Breaking the Sound Barrier with an Aircraft
Military aircraft routinely accelerate to speeds greater than the local sound speed. Historically, this was referred to as "breaking the sound barrier". The passage from subsonic to supersonic speeds is accompanied by some unusual phenomena which lie in the realm of "nonlinear" mechanical events - events involving some degree of chaos.
One of the extraordinary sights associated with this supersonic transition is the production of a sudden visible vapor cloud around the aircraft. The report of the photographers is that they snap the shutter when they hear the sonic boom, which certainly associates the cloud with the breaking of the sound barrier. But the photo of the B-2 below, which is slightly subsonic, blurs that distinction. It seems safe to say that the phenomenon is associated with the extraordinary conditions very near the speed of sound. Mark Cramer describes this condensation effect in terms of the Prandtl-Glauert Singularity. In this phenomenon, the non-linear or "chaotic" effects amplify all pressure perturbations, leading to some regions of anomalously high and low pressure. If the associated volumes cannot quickly change, then the ideal gas law suggests that the temperature in the low pressure regions must drop, leading to condensation of the water vapor present. This general description probably applies, even though in the presence of condensation, the gases are not exactly "ideal".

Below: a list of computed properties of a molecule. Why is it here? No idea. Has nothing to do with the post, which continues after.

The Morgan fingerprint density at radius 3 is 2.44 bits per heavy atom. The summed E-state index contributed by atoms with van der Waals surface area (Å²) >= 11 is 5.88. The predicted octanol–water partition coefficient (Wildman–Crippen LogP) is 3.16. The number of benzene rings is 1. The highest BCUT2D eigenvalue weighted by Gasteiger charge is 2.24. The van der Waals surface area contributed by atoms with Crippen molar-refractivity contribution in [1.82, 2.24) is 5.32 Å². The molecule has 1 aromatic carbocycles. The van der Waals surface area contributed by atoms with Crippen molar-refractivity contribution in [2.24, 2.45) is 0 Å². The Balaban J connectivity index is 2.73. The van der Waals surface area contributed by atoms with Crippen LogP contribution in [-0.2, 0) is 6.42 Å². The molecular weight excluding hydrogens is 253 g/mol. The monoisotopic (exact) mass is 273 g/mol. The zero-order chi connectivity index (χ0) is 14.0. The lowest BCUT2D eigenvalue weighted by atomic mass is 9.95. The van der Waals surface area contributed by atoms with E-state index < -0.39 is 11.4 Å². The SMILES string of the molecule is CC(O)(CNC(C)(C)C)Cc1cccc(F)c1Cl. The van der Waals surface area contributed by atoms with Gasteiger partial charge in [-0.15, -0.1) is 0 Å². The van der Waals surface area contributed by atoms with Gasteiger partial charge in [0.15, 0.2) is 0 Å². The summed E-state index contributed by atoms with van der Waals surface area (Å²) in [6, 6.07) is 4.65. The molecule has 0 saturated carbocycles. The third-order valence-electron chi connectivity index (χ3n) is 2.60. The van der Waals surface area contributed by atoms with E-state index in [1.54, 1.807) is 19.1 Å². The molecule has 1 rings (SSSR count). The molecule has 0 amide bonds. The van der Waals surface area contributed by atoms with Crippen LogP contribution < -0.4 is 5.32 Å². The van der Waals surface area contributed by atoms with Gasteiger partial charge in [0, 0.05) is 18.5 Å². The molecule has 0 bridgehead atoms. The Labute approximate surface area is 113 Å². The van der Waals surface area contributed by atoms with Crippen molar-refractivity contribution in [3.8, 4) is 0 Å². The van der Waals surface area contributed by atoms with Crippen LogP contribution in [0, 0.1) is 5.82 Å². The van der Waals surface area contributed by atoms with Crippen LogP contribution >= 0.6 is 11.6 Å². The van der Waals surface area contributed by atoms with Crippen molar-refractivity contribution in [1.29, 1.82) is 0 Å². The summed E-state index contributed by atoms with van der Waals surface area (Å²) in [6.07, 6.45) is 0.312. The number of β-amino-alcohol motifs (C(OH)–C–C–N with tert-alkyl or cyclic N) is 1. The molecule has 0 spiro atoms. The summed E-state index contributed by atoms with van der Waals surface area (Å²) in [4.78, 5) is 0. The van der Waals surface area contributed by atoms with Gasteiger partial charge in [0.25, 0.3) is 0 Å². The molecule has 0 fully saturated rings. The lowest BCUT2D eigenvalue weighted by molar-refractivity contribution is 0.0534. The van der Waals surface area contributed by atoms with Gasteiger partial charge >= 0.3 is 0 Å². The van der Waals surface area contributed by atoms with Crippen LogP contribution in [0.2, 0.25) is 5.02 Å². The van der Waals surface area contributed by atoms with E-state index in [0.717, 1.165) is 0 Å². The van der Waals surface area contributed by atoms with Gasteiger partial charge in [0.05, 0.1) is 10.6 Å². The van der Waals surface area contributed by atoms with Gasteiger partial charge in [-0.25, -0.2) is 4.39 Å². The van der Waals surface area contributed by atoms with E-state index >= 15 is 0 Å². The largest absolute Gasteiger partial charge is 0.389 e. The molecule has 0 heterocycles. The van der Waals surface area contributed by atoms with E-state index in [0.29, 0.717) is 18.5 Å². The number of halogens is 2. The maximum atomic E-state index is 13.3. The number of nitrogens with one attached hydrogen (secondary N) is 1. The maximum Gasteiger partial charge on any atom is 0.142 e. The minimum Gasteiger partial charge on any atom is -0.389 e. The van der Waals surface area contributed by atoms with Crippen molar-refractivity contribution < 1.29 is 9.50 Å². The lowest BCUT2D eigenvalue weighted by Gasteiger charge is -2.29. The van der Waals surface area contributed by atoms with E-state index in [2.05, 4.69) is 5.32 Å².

The photo credit is Photographer's Mate Airman Chris M. Valdez, Navy NewsStand -- Eye on the Fleet Photo Gallery ( http://www.news.navy.mil/view_photos.asp, 040129-N-0905V-024).
This photo of the B-2 Spirit Stealth Bomber, which does not break the sound barrier, shows that the extraordinary cloud effect is not exactly tied to the breaking of the sound barrier. The aircraft was completing a mission over the Pacific Ocean.
This photo is credited to Bobbi Garcia, a civilian aerial photographer working for Rohmann Services in support of the Air Force Flight Test Center (AFFTC). It appeared in the December 30, 2002 issue of Aviation Week and Space Technology.General references for the top three photos and many others: United States Navy (USN, http://www.navy.mil ), United States Department of Defense (DoD, http://www.DefenseLink.mil or http://www.dod.gov), Government of the United States of America (USA).
Traveling wave concepts
Sound propagation concepts